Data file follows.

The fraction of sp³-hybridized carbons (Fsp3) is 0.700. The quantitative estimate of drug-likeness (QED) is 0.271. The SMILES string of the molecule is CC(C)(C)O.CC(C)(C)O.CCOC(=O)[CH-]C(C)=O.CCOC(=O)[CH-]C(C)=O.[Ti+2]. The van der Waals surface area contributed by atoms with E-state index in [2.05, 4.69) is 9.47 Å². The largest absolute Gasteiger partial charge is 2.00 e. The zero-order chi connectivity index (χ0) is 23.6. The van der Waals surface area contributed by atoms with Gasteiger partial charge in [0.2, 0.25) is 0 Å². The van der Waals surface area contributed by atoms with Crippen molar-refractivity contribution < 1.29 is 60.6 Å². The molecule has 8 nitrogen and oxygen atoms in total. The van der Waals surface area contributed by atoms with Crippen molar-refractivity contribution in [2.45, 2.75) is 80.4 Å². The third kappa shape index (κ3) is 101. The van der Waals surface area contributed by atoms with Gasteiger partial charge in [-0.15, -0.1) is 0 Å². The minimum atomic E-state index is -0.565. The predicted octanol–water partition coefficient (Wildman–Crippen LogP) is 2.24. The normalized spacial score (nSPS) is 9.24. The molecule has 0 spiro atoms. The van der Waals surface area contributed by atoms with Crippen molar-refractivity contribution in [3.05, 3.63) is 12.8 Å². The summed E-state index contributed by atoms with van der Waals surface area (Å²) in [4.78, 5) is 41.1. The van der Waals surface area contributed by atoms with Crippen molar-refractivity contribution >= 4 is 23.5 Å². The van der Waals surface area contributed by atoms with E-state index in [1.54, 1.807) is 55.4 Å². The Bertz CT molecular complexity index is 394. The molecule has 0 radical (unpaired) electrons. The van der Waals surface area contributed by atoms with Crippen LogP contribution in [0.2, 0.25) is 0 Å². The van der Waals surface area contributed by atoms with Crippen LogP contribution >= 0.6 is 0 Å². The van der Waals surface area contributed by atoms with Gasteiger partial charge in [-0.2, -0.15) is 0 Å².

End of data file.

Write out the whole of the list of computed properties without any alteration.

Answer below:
The fraction of sp³-hybridized carbons (Fsp3) is 0.700. The quantitative estimate of drug-likeness (QED) is 0.271. The SMILES string of the molecule is CC(C)(C)O.CC(C)(C)O.CCOC(=O)[CH-]C(C)=O.CCOC(=O)[CH-]C(C)=O.[Ti+2]. The van der Waals surface area contributed by atoms with E-state index in [2.05, 4.69) is 9.47 Å². The largest absolute Gasteiger partial charge is 2.00 e. The zero-order chi connectivity index (χ0) is 23.6. The van der Waals surface area contributed by atoms with Gasteiger partial charge in [0.2, 0.25) is 0 Å². The van der Waals surface area contributed by atoms with Crippen molar-refractivity contribution < 1.29 is 60.6 Å². The molecule has 8 nitrogen and oxygen atoms in total. The van der Waals surface area contributed by atoms with Crippen molar-refractivity contribution in [2.45, 2.75) is 80.4 Å². The third kappa shape index (κ3) is 101. The van der Waals surface area contributed by atoms with Gasteiger partial charge in [-0.15, -0.1) is 0 Å². The minimum atomic E-state index is -0.565. The predicted octanol–water partition coefficient (Wildman–Crippen LogP) is 2.24. The normalized spacial score (nSPS) is 9.24. The molecule has 0 spiro atoms. The van der Waals surface area contributed by atoms with Crippen molar-refractivity contribution in [3.05, 3.63) is 12.8 Å². The summed E-state index contributed by atoms with van der Waals surface area (Å²) in [4.78, 5) is 41.1. The van der Waals surface area contributed by atoms with Crippen molar-refractivity contribution >= 4 is 23.5 Å². The van der Waals surface area contributed by atoms with E-state index in [1.54, 1.807) is 55.4 Å². The Bertz CT molecular complexity index is 394. The molecule has 0 radical (unpaired) electrons. The van der Waals surface area contributed by atoms with Crippen LogP contribution in [0.2, 0.25) is 0 Å². The van der Waals surface area contributed by atoms with Crippen LogP contribution >= 0.6 is 0 Å². The van der Waals surface area contributed by atoms with Gasteiger partial charge in [-0.2, -0.15) is 0 Å².